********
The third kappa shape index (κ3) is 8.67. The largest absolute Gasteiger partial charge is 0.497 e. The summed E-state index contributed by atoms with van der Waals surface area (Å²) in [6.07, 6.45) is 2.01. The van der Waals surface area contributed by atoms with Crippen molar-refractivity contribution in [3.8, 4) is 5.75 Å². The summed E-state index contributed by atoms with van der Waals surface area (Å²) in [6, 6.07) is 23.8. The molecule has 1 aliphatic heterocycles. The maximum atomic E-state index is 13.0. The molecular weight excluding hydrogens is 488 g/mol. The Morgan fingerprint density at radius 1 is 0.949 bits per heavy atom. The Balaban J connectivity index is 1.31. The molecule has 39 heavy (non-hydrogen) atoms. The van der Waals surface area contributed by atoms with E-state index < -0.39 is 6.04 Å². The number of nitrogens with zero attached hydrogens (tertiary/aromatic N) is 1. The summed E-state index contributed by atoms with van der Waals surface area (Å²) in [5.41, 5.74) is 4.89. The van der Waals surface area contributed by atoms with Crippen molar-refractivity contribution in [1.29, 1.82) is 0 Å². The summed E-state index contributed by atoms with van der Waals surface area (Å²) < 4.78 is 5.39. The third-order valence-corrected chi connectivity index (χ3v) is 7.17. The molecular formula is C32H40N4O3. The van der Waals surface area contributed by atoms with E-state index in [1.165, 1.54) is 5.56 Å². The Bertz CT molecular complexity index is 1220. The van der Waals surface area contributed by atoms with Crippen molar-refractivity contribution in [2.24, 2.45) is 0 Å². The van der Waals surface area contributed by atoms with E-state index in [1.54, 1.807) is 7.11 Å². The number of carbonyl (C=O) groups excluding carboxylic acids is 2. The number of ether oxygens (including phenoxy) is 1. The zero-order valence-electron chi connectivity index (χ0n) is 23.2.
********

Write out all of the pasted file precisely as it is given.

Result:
The third kappa shape index (κ3) is 8.67. The largest absolute Gasteiger partial charge is 0.497 e. The summed E-state index contributed by atoms with van der Waals surface area (Å²) in [6.07, 6.45) is 2.01. The van der Waals surface area contributed by atoms with Crippen molar-refractivity contribution in [3.8, 4) is 5.75 Å². The summed E-state index contributed by atoms with van der Waals surface area (Å²) in [6, 6.07) is 23.8. The molecule has 1 aliphatic heterocycles. The maximum atomic E-state index is 13.0. The molecular weight excluding hydrogens is 488 g/mol. The Morgan fingerprint density at radius 1 is 0.949 bits per heavy atom. The Balaban J connectivity index is 1.31. The molecule has 39 heavy (non-hydrogen) atoms. The van der Waals surface area contributed by atoms with E-state index < -0.39 is 6.04 Å². The number of nitrogens with zero attached hydrogens (tertiary/aromatic N) is 1. The summed E-state index contributed by atoms with van der Waals surface area (Å²) in [5.41, 5.74) is 4.89. The van der Waals surface area contributed by atoms with Crippen molar-refractivity contribution in [1.29, 1.82) is 0 Å². The summed E-state index contributed by atoms with van der Waals surface area (Å²) < 4.78 is 5.39. The third-order valence-corrected chi connectivity index (χ3v) is 7.17. The molecular formula is C32H40N4O3. The van der Waals surface area contributed by atoms with E-state index in [1.165, 1.54) is 5.56 Å². The Bertz CT molecular complexity index is 1220. The van der Waals surface area contributed by atoms with Crippen molar-refractivity contribution in [2.24, 2.45) is 0 Å². The van der Waals surface area contributed by atoms with E-state index in [1.54, 1.807) is 7.11 Å². The number of carbonyl (C=O) groups excluding carboxylic acids is 2. The number of ether oxygens (including phenoxy) is 1. The zero-order valence-electron chi connectivity index (χ0n) is 23.2.